Meanwhile, other universities in the state have begun drafting similar plans, with others sending students and staff members home for the semester after Thanksgiving and others requiring face masks indoors.
Nursing home data still lacking
After a Sun analysis revealed the state’s reported nursing home data did not list cumulative totals of infections and deaths — as many lawmakers, advocates and residents assumed — Maryland officials rectified the situation by re-adding the cases that they previously expunged from the site to reflect the complete figures.
Wednesday’s data show a drop in active COVID-19 cases associated with elder care facilities of 14% over the past week.
Nursing homes have become particularly deadly epicenters of the virus, with more than half of the state’s COVID-19 fatalities stemming from infections at such facilities. To that end, residents, families and potential newcomers to nursing homes may need clear and transparent pictures of the outbreaks within facilities so they can make choices about care during the pandemic.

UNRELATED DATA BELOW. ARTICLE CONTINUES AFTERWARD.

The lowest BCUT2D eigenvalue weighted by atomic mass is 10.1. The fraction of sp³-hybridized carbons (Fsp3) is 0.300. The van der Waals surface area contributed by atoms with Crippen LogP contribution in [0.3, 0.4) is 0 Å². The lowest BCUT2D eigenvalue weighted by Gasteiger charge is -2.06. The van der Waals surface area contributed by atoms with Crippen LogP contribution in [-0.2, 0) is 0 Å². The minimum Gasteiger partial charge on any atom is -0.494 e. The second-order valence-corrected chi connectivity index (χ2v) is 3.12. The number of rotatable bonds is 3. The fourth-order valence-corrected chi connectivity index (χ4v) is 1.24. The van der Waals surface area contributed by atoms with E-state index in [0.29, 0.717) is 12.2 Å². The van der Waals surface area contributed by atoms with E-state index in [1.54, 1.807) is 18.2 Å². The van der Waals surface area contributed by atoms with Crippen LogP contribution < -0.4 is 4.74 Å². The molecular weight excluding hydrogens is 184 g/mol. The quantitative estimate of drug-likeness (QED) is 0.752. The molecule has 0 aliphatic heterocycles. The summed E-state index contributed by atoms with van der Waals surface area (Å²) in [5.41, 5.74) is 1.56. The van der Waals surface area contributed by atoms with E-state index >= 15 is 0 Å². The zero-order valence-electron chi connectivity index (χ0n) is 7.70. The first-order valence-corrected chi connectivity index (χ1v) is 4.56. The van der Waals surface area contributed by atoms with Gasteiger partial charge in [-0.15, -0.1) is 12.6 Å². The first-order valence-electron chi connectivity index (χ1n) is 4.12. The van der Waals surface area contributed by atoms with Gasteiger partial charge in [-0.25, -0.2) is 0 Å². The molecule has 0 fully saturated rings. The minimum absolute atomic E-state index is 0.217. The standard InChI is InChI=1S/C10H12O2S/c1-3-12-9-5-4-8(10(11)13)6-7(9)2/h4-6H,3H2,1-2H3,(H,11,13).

But the state’s data still differs somewhat from figures it previously reported. Frederick Health and Rehabilitation Center, for example, is reporting just nine total cases among staff and residents, and zero deaths. But in April, when the state first released its nursing home data (nearly two months after the governor declared a state of emergency), Frederick Health reported 46 cases and 13 deaths from COVID-19.
The state has not yet given an explanation for the discrepancy.
Rehab a critical component of COVID-19 recovery
While the state’s economic recovery hinges on the safe reopening of businesses, child care facilities, schools and offices, the path to physical healing often includes a rehabilitation component for many of Maryland’s most vulnerable individuals.
Older adults and those with chronic health conditions may not have an easy time transitioning between hospitals and their homes. With a disease like COVID-19, some might require weeks or even months of rehabilitation to address issues with movement, swallowing, cognition and speaking damaged over the course of the illness and treatment period.